I am not an Addiction Specialist or a Psychiatrist but as a Family Physician we do often deal with these issues and are usually the front door to the healthcare system. I have treated many patients that struggle with the disease of addiction and it is an extremely complex disease that is extremely difficult to cure and it usually coexists with other mental health diagnoses whether it be ADHD, major depression, anxiety disorders, bipolar disorder etc etc that add to the challenge. The hardest part of the disease to address initially is the denial. As a key cog in the wheels of this disease, denial is the toughest nut to crack. Just like any other chronic disease we treat, patients have to come to some degree of acceptance to move forward, and with addiction denial prevents this from happening easily. Sadly, we have no idea when that bridge of denial will be crossed and what the outlook on the other side looks like, but it needs to be crossed nonetheless.

I may be an idealist at heart and obviously have my biases, but I think one key solution to this epidemic is better primary care. People that struggle with the disease of addiction obviously need a multidisciplinary approach- one that includes doctors, nurses, social workers, counselors, addiction specialists etc- but they also need a primary care doctor that can help them navigate this messed up system, be the teams quarterback, and most importantly know them and treat them as a human being rather than just a “disease”. We need to ask the hard questions such as “with all the stories and news out there on this issue, what drove you to take that pill that started it all? what support system if any do you have? how can WE help YOU get healed? How do we as a community band together to educate and support our kids in a nonjudgmental supportive way? What are WE as a community doing wrong?” It isn’t all about the actual drug or the patient and the choices they have made. Its an US issue because it could be any of our friends, family members, or children that can succumb to this disease. And I don’t know about you but aren’t you tired of reading these obituaries week after week?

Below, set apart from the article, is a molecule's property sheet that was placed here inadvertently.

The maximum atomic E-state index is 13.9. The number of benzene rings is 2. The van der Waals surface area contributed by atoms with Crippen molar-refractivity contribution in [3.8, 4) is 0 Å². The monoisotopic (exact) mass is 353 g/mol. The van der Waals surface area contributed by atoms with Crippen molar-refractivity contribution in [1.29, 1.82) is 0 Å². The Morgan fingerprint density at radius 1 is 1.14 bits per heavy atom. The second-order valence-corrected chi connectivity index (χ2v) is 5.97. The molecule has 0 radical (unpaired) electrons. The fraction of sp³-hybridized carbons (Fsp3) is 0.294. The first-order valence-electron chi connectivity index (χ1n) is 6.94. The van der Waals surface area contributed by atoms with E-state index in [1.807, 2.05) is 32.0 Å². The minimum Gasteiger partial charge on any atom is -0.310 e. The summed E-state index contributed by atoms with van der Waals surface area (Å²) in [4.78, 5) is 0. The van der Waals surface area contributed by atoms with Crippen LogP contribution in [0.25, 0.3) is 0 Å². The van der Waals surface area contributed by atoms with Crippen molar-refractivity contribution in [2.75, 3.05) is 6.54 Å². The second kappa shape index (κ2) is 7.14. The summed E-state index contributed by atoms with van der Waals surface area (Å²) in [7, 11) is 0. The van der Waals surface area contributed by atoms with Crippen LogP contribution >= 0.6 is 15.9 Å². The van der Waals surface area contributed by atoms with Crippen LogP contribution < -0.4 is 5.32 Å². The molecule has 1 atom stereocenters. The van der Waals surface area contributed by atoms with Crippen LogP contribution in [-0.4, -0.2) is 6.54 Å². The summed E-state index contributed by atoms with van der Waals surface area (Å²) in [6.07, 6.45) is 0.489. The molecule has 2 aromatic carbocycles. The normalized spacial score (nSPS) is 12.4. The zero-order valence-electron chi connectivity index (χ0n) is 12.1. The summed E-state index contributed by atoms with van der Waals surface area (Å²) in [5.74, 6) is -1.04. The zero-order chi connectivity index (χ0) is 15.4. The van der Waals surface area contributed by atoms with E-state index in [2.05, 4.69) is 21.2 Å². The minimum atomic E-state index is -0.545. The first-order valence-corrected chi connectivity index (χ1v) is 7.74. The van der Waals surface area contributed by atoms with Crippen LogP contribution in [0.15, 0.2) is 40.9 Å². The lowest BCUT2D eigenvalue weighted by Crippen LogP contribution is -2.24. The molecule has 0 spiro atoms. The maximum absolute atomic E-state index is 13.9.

Our primary care system and mental health system need an overhaul for many reasons, but this epidemic is a big one. All patients of all socioeconomic backgrounds that struggle with this awful illness deserve better than 15 minute visits. They deserve better than more pills thrown at them. They deserve a relationship that is based on trust, care, and respect. What if the doctors that were studied in the aforementioned article had time to research records and databases during these visits? What if they actually had time to call other members of the patients care team? What if they had time to discuss the risks, benefits, and alternative options for pain management with their patients with appropriate, close followup and communication? I can personally attest to the fact working in the Direct Primary Care model has allowed me to treat patients with addiction 100% better. I have the time to listen, call other resources if needed, and followup frequently by phone or email. I am by no means perfect and do not always have success sadly. Yet there is one thing that DPC has allowed me to show the patient who struggles with addiction that all the Continuing Medical Education and seminars in the world do not even touch on and that is……that I too am an imperfect human being, that I do care, and that there is hope. I know this idealistic view will not solve the whole crisis, but maybe infusing some humanity towards these patients is a good start towards helping them heal and live a healthy life? What we are doing certainly is not enough and to me that is unacceptable.

Physician care
that’s always there